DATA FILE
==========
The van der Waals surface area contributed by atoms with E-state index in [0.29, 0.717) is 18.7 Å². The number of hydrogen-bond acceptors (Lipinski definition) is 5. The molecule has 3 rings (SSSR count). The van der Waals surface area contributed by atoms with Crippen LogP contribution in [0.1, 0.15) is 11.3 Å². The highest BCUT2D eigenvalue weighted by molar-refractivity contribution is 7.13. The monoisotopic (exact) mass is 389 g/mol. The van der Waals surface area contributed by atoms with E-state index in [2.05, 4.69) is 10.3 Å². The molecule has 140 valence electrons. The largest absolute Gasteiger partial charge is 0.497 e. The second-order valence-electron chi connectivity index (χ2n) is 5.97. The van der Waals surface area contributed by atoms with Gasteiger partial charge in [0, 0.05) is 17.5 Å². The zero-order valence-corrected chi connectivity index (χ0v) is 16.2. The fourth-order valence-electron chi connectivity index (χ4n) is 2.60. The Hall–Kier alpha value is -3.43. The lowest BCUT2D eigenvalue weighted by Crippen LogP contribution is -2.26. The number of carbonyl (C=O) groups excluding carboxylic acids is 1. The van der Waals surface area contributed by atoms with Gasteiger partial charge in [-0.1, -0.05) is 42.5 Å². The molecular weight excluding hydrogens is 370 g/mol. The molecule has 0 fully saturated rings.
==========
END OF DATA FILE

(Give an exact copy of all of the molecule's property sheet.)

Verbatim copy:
The van der Waals surface area contributed by atoms with E-state index in [0.29, 0.717) is 18.7 Å². The number of hydrogen-bond acceptors (Lipinski definition) is 5. The molecule has 3 rings (SSSR count). The van der Waals surface area contributed by atoms with Crippen LogP contribution in [0.1, 0.15) is 11.3 Å². The highest BCUT2D eigenvalue weighted by molar-refractivity contribution is 7.13. The monoisotopic (exact) mass is 389 g/mol. The van der Waals surface area contributed by atoms with E-state index in [2.05, 4.69) is 10.3 Å². The molecule has 140 valence electrons. The largest absolute Gasteiger partial charge is 0.497 e. The second-order valence-electron chi connectivity index (χ2n) is 5.97. The van der Waals surface area contributed by atoms with Gasteiger partial charge in [0, 0.05) is 17.5 Å². The zero-order valence-corrected chi connectivity index (χ0v) is 16.2. The fourth-order valence-electron chi connectivity index (χ4n) is 2.60. The Hall–Kier alpha value is -3.43. The lowest BCUT2D eigenvalue weighted by Crippen LogP contribution is -2.26. The number of carbonyl (C=O) groups excluding carboxylic acids is 1. The van der Waals surface area contributed by atoms with Gasteiger partial charge in [-0.1, -0.05) is 42.5 Å². The molecular weight excluding hydrogens is 370 g/mol. The molecule has 0 fully saturated rings.